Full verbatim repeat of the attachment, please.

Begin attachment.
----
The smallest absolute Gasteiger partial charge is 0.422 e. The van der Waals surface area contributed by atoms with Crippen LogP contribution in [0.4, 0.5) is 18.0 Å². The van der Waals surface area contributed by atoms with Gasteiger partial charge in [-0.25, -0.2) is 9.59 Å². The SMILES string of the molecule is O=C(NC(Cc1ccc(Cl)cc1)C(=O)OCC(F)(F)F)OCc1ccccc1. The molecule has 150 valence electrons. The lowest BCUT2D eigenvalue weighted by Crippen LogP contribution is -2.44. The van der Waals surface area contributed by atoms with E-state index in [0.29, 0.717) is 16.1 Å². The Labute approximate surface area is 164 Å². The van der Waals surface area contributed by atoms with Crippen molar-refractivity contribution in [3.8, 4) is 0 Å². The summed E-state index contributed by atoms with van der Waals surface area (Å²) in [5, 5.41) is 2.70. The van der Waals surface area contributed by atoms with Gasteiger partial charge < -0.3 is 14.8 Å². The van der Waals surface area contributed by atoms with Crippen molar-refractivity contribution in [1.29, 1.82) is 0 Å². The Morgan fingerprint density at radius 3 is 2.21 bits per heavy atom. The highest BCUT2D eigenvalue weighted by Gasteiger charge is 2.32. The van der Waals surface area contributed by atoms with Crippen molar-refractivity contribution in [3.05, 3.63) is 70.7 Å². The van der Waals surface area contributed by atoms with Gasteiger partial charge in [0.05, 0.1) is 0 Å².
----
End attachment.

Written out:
The smallest absolute Gasteiger partial charge is 0.422 e. The van der Waals surface area contributed by atoms with Crippen LogP contribution in [0.4, 0.5) is 18.0 Å². The van der Waals surface area contributed by atoms with Gasteiger partial charge in [-0.25, -0.2) is 9.59 Å². The SMILES string of the molecule is O=C(NC(Cc1ccc(Cl)cc1)C(=O)OCC(F)(F)F)OCc1ccccc1. The molecule has 150 valence electrons. The lowest BCUT2D eigenvalue weighted by Crippen LogP contribution is -2.44. The van der Waals surface area contributed by atoms with E-state index in [0.29, 0.717) is 16.1 Å². The Labute approximate surface area is 164 Å². The van der Waals surface area contributed by atoms with Crippen molar-refractivity contribution in [3.8, 4) is 0 Å². The summed E-state index contributed by atoms with van der Waals surface area (Å²) in [5, 5.41) is 2.70. The van der Waals surface area contributed by atoms with Gasteiger partial charge < -0.3 is 14.8 Å². The van der Waals surface area contributed by atoms with Crippen molar-refractivity contribution in [1.29, 1.82) is 0 Å². The Morgan fingerprint density at radius 3 is 2.21 bits per heavy atom. The highest BCUT2D eigenvalue weighted by Gasteiger charge is 2.32. The van der Waals surface area contributed by atoms with Crippen molar-refractivity contribution in [3.05, 3.63) is 70.7 Å². The van der Waals surface area contributed by atoms with Gasteiger partial charge in [0.05, 0.1) is 0 Å².